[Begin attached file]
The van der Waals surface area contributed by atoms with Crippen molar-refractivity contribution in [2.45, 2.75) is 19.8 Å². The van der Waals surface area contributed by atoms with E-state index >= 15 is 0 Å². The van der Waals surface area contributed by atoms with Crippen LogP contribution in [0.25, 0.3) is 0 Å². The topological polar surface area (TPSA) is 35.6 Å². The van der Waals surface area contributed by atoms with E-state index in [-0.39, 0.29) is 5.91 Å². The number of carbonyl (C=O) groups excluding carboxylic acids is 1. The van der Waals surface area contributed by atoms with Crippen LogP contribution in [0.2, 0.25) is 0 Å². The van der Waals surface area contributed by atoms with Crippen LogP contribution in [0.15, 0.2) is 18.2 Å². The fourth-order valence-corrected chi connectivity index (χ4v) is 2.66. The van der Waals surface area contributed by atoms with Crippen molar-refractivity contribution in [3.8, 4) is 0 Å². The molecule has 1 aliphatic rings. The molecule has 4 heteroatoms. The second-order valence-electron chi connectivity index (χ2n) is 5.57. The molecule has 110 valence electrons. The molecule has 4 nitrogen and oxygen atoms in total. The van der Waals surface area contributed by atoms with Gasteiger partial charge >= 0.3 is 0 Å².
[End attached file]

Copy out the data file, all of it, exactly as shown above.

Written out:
The van der Waals surface area contributed by atoms with Crippen molar-refractivity contribution in [2.45, 2.75) is 19.8 Å². The van der Waals surface area contributed by atoms with E-state index >= 15 is 0 Å². The van der Waals surface area contributed by atoms with Crippen LogP contribution in [0.25, 0.3) is 0 Å². The topological polar surface area (TPSA) is 35.6 Å². The van der Waals surface area contributed by atoms with E-state index in [-0.39, 0.29) is 5.91 Å². The number of carbonyl (C=O) groups excluding carboxylic acids is 1. The van der Waals surface area contributed by atoms with Crippen LogP contribution in [0.2, 0.25) is 0 Å². The van der Waals surface area contributed by atoms with Crippen LogP contribution in [0.15, 0.2) is 18.2 Å². The fourth-order valence-corrected chi connectivity index (χ4v) is 2.66. The van der Waals surface area contributed by atoms with Crippen molar-refractivity contribution in [3.8, 4) is 0 Å². The molecule has 1 aliphatic rings. The molecule has 4 heteroatoms. The second-order valence-electron chi connectivity index (χ2n) is 5.57. The molecule has 110 valence electrons. The molecule has 4 nitrogen and oxygen atoms in total. The van der Waals surface area contributed by atoms with Gasteiger partial charge >= 0.3 is 0 Å².